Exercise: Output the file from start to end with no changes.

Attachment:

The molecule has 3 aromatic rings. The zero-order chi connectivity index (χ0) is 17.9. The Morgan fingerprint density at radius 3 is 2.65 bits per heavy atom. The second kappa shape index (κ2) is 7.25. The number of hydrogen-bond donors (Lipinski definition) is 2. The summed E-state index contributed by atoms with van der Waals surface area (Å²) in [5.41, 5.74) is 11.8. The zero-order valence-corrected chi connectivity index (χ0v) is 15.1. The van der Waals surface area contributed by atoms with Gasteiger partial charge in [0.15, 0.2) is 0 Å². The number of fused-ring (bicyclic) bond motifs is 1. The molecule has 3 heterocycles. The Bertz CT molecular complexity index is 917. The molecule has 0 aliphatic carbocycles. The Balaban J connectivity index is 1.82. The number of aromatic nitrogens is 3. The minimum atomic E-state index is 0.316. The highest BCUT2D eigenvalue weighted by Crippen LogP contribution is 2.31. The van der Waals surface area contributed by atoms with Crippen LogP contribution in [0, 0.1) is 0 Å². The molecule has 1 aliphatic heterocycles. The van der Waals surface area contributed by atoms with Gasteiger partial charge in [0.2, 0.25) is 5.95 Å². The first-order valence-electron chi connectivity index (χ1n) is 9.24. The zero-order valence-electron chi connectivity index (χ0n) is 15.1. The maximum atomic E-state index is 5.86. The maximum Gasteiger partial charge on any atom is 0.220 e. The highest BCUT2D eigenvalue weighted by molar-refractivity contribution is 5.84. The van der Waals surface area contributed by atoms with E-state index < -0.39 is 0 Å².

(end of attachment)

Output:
The molecule has 3 aromatic rings. The zero-order chi connectivity index (χ0) is 17.9. The Morgan fingerprint density at radius 3 is 2.65 bits per heavy atom. The second kappa shape index (κ2) is 7.25. The number of hydrogen-bond donors (Lipinski definition) is 2. The summed E-state index contributed by atoms with van der Waals surface area (Å²) in [5.41, 5.74) is 11.8. The zero-order valence-corrected chi connectivity index (χ0v) is 15.1. The van der Waals surface area contributed by atoms with Gasteiger partial charge in [0.15, 0.2) is 0 Å². The number of fused-ring (bicyclic) bond motifs is 1. The molecule has 3 heterocycles. The Bertz CT molecular complexity index is 917. The molecule has 0 aliphatic carbocycles. The Balaban J connectivity index is 1.82. The number of aromatic nitrogens is 3. The minimum atomic E-state index is 0.316. The highest BCUT2D eigenvalue weighted by Crippen LogP contribution is 2.31. The van der Waals surface area contributed by atoms with Crippen LogP contribution in [0, 0.1) is 0 Å². The molecule has 1 aliphatic heterocycles. The van der Waals surface area contributed by atoms with Gasteiger partial charge in [0.2, 0.25) is 5.95 Å². The first-order valence-electron chi connectivity index (χ1n) is 9.24. The zero-order valence-electron chi connectivity index (χ0n) is 15.1. The maximum atomic E-state index is 5.86. The maximum Gasteiger partial charge on any atom is 0.220 e. The highest BCUT2D eigenvalue weighted by molar-refractivity contribution is 5.84. The van der Waals surface area contributed by atoms with E-state index < -0.39 is 0 Å².